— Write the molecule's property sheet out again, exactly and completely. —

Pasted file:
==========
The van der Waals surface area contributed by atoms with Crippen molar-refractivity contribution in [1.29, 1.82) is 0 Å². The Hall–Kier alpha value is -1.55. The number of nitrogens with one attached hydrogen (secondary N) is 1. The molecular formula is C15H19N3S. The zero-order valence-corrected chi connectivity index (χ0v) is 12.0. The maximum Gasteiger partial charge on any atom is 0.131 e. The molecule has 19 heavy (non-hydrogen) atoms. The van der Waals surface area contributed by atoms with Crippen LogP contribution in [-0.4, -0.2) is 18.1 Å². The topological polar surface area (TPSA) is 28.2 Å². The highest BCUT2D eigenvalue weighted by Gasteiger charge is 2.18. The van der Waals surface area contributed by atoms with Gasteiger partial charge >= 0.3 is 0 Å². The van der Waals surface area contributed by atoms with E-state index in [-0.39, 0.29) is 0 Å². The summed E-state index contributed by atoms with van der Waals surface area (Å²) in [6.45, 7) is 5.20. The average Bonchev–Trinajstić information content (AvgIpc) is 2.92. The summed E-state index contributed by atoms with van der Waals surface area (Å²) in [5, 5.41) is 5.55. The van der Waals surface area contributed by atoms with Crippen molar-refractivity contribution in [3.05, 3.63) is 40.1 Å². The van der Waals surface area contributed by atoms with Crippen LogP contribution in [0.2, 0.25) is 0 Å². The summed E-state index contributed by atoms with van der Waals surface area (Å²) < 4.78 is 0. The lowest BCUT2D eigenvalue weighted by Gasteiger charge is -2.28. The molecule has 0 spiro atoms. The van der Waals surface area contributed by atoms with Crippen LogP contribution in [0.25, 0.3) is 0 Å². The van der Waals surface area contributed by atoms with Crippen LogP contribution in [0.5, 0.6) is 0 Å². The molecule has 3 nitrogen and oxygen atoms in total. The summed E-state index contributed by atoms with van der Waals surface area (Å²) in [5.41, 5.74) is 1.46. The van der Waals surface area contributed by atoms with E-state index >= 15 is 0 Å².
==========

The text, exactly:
The van der Waals surface area contributed by atoms with Crippen molar-refractivity contribution in [1.29, 1.82) is 0 Å². The Hall–Kier alpha value is -1.55. The number of nitrogens with one attached hydrogen (secondary N) is 1. The molecular formula is C15H19N3S. The zero-order valence-corrected chi connectivity index (χ0v) is 12.0. The maximum Gasteiger partial charge on any atom is 0.131 e. The molecule has 19 heavy (non-hydrogen) atoms. The van der Waals surface area contributed by atoms with Crippen LogP contribution in [-0.4, -0.2) is 18.1 Å². The topological polar surface area (TPSA) is 28.2 Å². The highest BCUT2D eigenvalue weighted by Gasteiger charge is 2.18. The van der Waals surface area contributed by atoms with Gasteiger partial charge >= 0.3 is 0 Å². The van der Waals surface area contributed by atoms with E-state index in [-0.39, 0.29) is 0 Å². The summed E-state index contributed by atoms with van der Waals surface area (Å²) in [6.45, 7) is 5.20. The average Bonchev–Trinajstić information content (AvgIpc) is 2.92. The summed E-state index contributed by atoms with van der Waals surface area (Å²) in [5, 5.41) is 5.55. The van der Waals surface area contributed by atoms with Crippen molar-refractivity contribution in [3.05, 3.63) is 40.1 Å². The van der Waals surface area contributed by atoms with Crippen LogP contribution in [0.2, 0.25) is 0 Å². The summed E-state index contributed by atoms with van der Waals surface area (Å²) < 4.78 is 0. The lowest BCUT2D eigenvalue weighted by Gasteiger charge is -2.28. The molecule has 0 spiro atoms. The van der Waals surface area contributed by atoms with Crippen LogP contribution in [0.25, 0.3) is 0 Å². The van der Waals surface area contributed by atoms with Crippen LogP contribution in [0.5, 0.6) is 0 Å². The molecule has 3 nitrogen and oxygen atoms in total. The summed E-state index contributed by atoms with van der Waals surface area (Å²) in [5.41, 5.74) is 1.46. The van der Waals surface area contributed by atoms with E-state index >= 15 is 0 Å².